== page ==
Osmolarity- the # of osmoles of solute per liter (L) of solution. osmol/L or Osm/L.
Osmolality- the # of osmoles of solute per kilogram of solvent. osmol/kg or Osm/kg.
What mechanisms regulate water balance?
(1) Thirst sensation
(2) Control of renal H20 excretion by ADH
Where is fluid gained and lost from?
Gained from oral fluid and solid food, insensible gain of oxidative metabolism. Lost through urine and stool, insensible losses through lungs and skin.
Na - function
Principal cation in ECF, f(x) as osmotic determinant in regulating ECF volume and water dis'n in body. Determines membrane potential of cells and the active transport of molecules across cell membranes.
Na - regulation
By kidneys. Aldosterone is an important system, regulated by rennin-angiotensin. Other systems include the SNS, atrial natriuretic peptide, kallikrein-kinin system, various intrarenal mechanisms, and factors that affect renal and medullary blood flow.
Na - deficiency
Hyponatremia s/s: HA. n/v, m. cramps, lethargy, restlessness, disorientation, depressed reflexes.
Repletion - the targeted rate is 5-10 mEq/kg/d to prevent osmotic demyleniation
Na - drug interactions
Lasix cause low Na
Na - toxicity
s/s - SNS dysfxn
N most at risk - AMS, intubated pts, infants, elderly
Represents a h20 deficit in relation to Na stores
Correction should not exceed 10 mEq/L/d to prevent cerebral edema and neurological impairment
Na - Adult TPN
Na - Preterm TPN
Na - Infant TPN
Na - Adolescent TPN
Na adult lab range
Na pediatric lab range
Preemie: 13-140 mEq/L
Older: 135-146 mEq/L
Total body stored 3K-4K mEq. 98% total K+ stored in cells.
K+ - function
Major intracellular cation, critical role in protein and glycogen synthesis, Na-K+ ATPase; muscle activity especially cardiac muscle; acid/base equilibrium
K+ - deficiency
<3.6, typically asymptomatic
3.0-3.6; weakness, lethargy, constipation; almost always induced by abnormal
loss urine/feces. Severe s/s – m. necrosis, ascending paralysis, arrhythmias,
Oral correction safer, 40-100mEq/d
divided in 2 - 4 doses
IV: 10-20mEq/h, should not exceed 240-400mEq/d
avoid giving in dextrose (stimulates
K+ shifting d/t insulin); Correct Mag which may result from hypokalemia IV: 10-20mEq/h, should not exceed 240-400mEq/d
avoid giving in dextrose (stimulates K+ shifting d/t insulin); Correct Mag which may result from hypokalemia
K+ - drug interactions
1) digoxin toxicity w/hypokalemia
2) insulin: causes K+, Mg, Phos to shift into cells (intracellular) hence causing low K+, Mg, and Phos
3) tacromalus cause high K+ and elevated glucose
4) dextrose and sodium bicarb also move K+ intracellular hence hypokalemia
K+ - toxicity
s/s often asymptomatic until >5.5mEq/L, then present as m. twitching, cramping, weakness, ascending paralysis, changes in EKG, arrhythmias.
Give IV Ca2+ gluconate to symptomatic pts or those with EKG changes to restore resting membrane excitability.
K+ - Adult TPN
K+ - Preterm TPN
K+ - Infant TPN
K+ - Adolescent TPN
K+ adult lab range
K+ peds lab ranges
<10 d 2-6
>10 d 3.5-5 mEq/L
requires Na-K+ATPase pump; absorbed in distal jejunum/ileum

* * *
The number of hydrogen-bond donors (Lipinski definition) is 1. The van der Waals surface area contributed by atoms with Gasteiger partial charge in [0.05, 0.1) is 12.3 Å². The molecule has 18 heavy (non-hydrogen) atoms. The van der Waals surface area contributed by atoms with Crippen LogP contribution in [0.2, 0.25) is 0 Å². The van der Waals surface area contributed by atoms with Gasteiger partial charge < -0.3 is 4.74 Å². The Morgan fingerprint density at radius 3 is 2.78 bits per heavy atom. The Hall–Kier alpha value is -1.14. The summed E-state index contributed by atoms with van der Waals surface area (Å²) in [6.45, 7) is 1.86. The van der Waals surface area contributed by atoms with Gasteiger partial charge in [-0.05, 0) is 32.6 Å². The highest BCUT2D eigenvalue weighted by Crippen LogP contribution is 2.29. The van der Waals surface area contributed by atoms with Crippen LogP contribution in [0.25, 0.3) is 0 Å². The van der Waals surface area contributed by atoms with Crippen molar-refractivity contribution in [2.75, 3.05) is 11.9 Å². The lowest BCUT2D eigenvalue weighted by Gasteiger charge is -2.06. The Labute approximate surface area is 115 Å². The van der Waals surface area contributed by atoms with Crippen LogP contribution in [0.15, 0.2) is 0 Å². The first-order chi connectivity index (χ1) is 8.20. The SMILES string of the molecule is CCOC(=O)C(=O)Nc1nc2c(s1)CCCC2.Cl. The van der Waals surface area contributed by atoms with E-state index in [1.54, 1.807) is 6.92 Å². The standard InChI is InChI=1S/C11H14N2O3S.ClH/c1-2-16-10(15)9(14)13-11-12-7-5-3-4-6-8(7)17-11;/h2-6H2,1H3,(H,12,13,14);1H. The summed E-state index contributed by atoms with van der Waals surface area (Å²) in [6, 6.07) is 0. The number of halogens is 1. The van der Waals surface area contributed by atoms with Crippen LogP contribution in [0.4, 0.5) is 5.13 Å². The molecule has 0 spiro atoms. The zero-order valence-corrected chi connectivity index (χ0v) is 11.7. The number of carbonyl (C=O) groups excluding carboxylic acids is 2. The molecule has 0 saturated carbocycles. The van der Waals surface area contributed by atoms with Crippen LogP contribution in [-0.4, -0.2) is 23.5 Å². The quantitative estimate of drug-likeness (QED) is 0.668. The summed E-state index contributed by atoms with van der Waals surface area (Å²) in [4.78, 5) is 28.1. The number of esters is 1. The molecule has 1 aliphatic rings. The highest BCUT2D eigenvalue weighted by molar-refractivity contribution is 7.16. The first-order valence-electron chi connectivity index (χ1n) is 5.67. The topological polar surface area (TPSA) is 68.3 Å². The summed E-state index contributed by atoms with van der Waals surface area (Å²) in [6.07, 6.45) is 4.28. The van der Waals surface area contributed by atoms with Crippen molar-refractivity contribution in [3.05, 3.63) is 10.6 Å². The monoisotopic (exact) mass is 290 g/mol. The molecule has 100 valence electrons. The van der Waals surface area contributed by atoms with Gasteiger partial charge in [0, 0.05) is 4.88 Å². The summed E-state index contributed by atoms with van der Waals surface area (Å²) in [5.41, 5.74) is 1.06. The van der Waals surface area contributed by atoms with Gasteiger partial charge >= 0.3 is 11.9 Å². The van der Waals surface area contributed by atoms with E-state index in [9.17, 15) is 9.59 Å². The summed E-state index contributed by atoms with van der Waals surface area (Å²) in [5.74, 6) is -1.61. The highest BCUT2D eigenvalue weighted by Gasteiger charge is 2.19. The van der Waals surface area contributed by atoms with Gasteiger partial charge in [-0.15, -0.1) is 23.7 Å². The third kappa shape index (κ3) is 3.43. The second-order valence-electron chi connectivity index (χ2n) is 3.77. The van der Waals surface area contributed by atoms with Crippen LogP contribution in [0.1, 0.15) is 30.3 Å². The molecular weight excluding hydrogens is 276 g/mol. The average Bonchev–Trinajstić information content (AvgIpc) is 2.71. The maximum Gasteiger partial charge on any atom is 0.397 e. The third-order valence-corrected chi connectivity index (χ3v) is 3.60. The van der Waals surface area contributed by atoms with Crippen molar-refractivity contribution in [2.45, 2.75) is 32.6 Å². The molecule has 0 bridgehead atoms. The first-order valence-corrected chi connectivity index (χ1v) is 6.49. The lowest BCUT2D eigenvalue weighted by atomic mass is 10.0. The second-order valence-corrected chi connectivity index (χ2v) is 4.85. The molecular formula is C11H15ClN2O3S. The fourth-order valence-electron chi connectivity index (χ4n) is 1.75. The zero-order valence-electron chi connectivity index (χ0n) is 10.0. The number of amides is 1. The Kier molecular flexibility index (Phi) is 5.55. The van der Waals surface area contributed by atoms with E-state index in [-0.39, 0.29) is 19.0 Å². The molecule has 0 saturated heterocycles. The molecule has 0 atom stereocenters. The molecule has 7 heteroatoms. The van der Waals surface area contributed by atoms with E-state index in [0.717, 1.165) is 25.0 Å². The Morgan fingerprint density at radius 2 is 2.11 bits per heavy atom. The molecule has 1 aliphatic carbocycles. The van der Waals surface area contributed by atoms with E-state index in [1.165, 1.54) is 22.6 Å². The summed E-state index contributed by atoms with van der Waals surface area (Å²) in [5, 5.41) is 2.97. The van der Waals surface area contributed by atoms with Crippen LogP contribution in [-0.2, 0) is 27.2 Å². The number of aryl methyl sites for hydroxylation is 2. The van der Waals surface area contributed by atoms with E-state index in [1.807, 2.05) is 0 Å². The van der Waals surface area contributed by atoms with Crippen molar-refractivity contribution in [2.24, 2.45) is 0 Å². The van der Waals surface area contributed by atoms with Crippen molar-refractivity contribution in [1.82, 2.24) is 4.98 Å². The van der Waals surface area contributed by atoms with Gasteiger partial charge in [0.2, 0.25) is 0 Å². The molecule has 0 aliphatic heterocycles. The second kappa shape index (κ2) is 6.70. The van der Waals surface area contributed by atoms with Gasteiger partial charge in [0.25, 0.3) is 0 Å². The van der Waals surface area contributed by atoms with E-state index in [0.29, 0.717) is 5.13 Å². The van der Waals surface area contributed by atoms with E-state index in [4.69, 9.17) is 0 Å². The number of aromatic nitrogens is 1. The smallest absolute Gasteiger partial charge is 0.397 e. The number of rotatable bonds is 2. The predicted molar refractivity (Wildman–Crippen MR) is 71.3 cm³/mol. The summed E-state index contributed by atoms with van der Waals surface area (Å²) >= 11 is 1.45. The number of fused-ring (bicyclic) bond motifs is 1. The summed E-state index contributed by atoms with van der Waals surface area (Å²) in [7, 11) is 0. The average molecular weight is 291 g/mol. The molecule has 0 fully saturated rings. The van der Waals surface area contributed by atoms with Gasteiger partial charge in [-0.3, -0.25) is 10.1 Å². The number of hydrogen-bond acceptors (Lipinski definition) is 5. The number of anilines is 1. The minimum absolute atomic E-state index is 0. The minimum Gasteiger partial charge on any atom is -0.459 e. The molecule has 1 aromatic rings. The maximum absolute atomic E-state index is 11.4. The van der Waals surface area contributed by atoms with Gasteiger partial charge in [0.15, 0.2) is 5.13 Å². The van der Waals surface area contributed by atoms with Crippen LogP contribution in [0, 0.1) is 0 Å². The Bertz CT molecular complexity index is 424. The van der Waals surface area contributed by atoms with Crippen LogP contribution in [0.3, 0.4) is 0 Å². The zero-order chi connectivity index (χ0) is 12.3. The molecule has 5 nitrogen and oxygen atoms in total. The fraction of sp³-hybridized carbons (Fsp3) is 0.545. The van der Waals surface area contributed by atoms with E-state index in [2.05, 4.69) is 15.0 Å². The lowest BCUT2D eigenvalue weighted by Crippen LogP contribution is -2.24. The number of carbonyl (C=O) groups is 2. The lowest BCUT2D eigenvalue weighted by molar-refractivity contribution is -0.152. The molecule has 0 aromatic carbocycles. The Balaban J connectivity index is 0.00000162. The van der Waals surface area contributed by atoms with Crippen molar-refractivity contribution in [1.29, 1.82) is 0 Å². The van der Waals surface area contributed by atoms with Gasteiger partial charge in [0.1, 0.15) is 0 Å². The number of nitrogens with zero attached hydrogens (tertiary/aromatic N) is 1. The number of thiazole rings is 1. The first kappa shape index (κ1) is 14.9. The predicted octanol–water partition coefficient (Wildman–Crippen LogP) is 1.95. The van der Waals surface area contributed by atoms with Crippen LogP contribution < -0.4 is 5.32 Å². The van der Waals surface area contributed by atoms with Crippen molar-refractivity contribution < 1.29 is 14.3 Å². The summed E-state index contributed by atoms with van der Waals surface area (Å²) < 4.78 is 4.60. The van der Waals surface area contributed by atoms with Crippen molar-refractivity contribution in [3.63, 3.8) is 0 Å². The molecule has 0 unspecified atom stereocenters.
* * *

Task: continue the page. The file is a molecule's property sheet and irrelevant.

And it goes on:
total body Ma ~ 25g, Mg 50-60% in bones;
serum mag is 33% protein bound, mostly albumin.
MAG - function
Cofactor for ATP, muscle contraction, nerve conduction; predominantly in ICF; Important regulation of intracellular K+, needed for glc, FA, DNA, pro metabolisms. Regulator of Na-K pump, cell membrane action potential
MAG - deficiency
Neuromuscular hyperexcitability, latent tetany, often comborbid w/ hypokalemia and hypocalcemia.
Mild-mod 1.0-1.5  give 8-32mEq, up to 1.0mEq/kg
severe: <1.0  ,give 32-64mEq, up to 1.5mEq/kg;
MAG - drug interactions
thiazide and loop diuretics
MAG - toxicity
Occurs w/ renal insufficiency and increased mag intake.
s/s - neurological, neuromuscular ,cardiac, when exceed 4.8 mg/dL
MAG - Adult TPN
MAG Preterm/ Infant TPN
MAG - Adolescent TPN
MAG adult lab range
1.8 - 2.3 mg/dL
MAG peds lab ranges
1.3 - 2.0 mg/dL
Ca - general
Accounts for 1-2% body weight
Absorbed in duodenum and upper jejunum
3 forms: complexed, protein bound, ionized (most important);
increased protein intake increases Ca secretion (decrease to 1g pro/kg)
hypoalbuminemia decreases serum ca but d/n affect ionized ca.
Ca - function
Bone metabolism, blood coagulation, neuromuscular activity (nerve transmission
Ca - deficiency
Caused by dec vit D or PTH, (e.g. acute pancreatitis, hypomag)
s/s - cardiovascular (hypotensive, dec myocardial contractility, , LQT) or neuromuscular
asymptomatic hypocalcaemia d/t hypoalbminemia d/n need repletion.
Total serum ca  >7.5mL/dL or ionized >0.9 mmol/L give 1g Ca chloride OR 3 g Ca gluconate over 10 min. infusion rates should not exceed 0.8 to 1.5 mEq/min d/t arrhythmia risk
If hyperphosphatameia is present, tx w/ phosphate binders first to resume soft tissue calcification
Ca - drug interactions
hypercalcemia � digoxin toxicity
Ca - toxicity
>10.2, hyperparathyroidism and bone cancer;
mild hypercalcemia? responds to hydration and ambulation;
Severe: IV hydration 0.9% NaCl start promptly 200-300ml/h then furosemide 40-100mg IV;
Ca - Adult TPN
Ca Preterm TPN
Ca - Infant TPN
Ca - Adolescent TPN
Ca - adult lab range
Serum - 8.5-10.5 mg/D:
Ionized -4.56-5.4 mg/dL
Ca peds lab ranges
<1 week Serum
– 6/10 mg/DL preemie, 7-12 term, 8-10.5 child:
< 7 d Ionized
Phos - function
Source of ATP; regulates CHO, pro and fat metab, essential for cell membranes, nucleic acids, phosphoproteins; majority in bones/tissues; glucose utilization and glycolysis
Phos - deficiency
s/s - neurologic, neuromuscular, cardiopulmonary or hematologic